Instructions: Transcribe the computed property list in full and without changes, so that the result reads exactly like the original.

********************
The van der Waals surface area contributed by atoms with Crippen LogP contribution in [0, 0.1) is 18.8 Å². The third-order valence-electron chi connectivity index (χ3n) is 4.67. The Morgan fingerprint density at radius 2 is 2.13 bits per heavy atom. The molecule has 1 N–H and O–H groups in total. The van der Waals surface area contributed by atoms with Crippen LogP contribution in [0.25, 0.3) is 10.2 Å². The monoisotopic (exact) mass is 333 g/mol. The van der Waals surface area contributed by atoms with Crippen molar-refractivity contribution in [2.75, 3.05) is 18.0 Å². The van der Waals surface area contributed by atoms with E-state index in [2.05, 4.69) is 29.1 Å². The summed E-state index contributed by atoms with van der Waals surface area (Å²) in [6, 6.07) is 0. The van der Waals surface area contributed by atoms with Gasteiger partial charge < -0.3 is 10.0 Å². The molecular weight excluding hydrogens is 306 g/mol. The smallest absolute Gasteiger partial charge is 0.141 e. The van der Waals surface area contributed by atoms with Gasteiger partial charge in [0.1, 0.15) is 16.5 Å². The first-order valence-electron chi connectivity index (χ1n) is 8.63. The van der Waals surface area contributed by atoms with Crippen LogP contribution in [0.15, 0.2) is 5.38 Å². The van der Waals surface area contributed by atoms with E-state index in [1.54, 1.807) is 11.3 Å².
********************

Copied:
The van der Waals surface area contributed by atoms with Crippen LogP contribution in [0, 0.1) is 18.8 Å². The third-order valence-electron chi connectivity index (χ3n) is 4.67. The Morgan fingerprint density at radius 2 is 2.13 bits per heavy atom. The molecule has 1 N–H and O–H groups in total. The van der Waals surface area contributed by atoms with Crippen LogP contribution in [0.25, 0.3) is 10.2 Å². The monoisotopic (exact) mass is 333 g/mol. The van der Waals surface area contributed by atoms with Crippen molar-refractivity contribution in [2.75, 3.05) is 18.0 Å². The van der Waals surface area contributed by atoms with E-state index in [2.05, 4.69) is 29.1 Å². The summed E-state index contributed by atoms with van der Waals surface area (Å²) in [6, 6.07) is 0. The van der Waals surface area contributed by atoms with Gasteiger partial charge < -0.3 is 10.0 Å². The molecular weight excluding hydrogens is 306 g/mol. The smallest absolute Gasteiger partial charge is 0.141 e. The van der Waals surface area contributed by atoms with Gasteiger partial charge in [0.1, 0.15) is 16.5 Å². The first-order valence-electron chi connectivity index (χ1n) is 8.63. The van der Waals surface area contributed by atoms with Crippen LogP contribution in [0.15, 0.2) is 5.38 Å². The van der Waals surface area contributed by atoms with E-state index in [1.54, 1.807) is 11.3 Å².